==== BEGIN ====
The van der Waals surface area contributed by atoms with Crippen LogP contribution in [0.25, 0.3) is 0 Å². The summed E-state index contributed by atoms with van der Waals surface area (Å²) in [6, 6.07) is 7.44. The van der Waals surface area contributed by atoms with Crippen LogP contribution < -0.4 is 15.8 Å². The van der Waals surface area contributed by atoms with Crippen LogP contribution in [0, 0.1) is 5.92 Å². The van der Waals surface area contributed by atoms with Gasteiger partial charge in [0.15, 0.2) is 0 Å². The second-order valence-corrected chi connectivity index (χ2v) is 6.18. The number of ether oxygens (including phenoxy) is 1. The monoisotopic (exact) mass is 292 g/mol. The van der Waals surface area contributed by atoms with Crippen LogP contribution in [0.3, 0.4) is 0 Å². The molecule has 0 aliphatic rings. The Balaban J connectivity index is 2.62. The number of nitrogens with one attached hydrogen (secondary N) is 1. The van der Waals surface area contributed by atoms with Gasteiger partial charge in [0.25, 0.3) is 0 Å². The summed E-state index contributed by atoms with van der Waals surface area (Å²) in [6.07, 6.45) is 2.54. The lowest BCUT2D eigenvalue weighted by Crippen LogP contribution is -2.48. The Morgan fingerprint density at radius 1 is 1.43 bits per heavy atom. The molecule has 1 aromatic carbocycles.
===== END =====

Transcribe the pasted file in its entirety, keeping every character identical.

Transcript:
The van der Waals surface area contributed by atoms with Crippen LogP contribution in [0.25, 0.3) is 0 Å². The summed E-state index contributed by atoms with van der Waals surface area (Å²) in [6, 6.07) is 7.44. The van der Waals surface area contributed by atoms with Crippen LogP contribution < -0.4 is 15.8 Å². The van der Waals surface area contributed by atoms with Crippen LogP contribution in [0, 0.1) is 5.92 Å². The van der Waals surface area contributed by atoms with Gasteiger partial charge in [0.15, 0.2) is 0 Å². The second-order valence-corrected chi connectivity index (χ2v) is 6.18. The number of ether oxygens (including phenoxy) is 1. The monoisotopic (exact) mass is 292 g/mol. The van der Waals surface area contributed by atoms with Crippen LogP contribution in [0.3, 0.4) is 0 Å². The molecule has 0 aliphatic rings. The Balaban J connectivity index is 2.62. The number of nitrogens with one attached hydrogen (secondary N) is 1. The van der Waals surface area contributed by atoms with Gasteiger partial charge in [0.25, 0.3) is 0 Å². The summed E-state index contributed by atoms with van der Waals surface area (Å²) in [6.07, 6.45) is 2.54. The lowest BCUT2D eigenvalue weighted by Crippen LogP contribution is -2.48. The Morgan fingerprint density at radius 1 is 1.43 bits per heavy atom. The molecule has 1 aromatic carbocycles.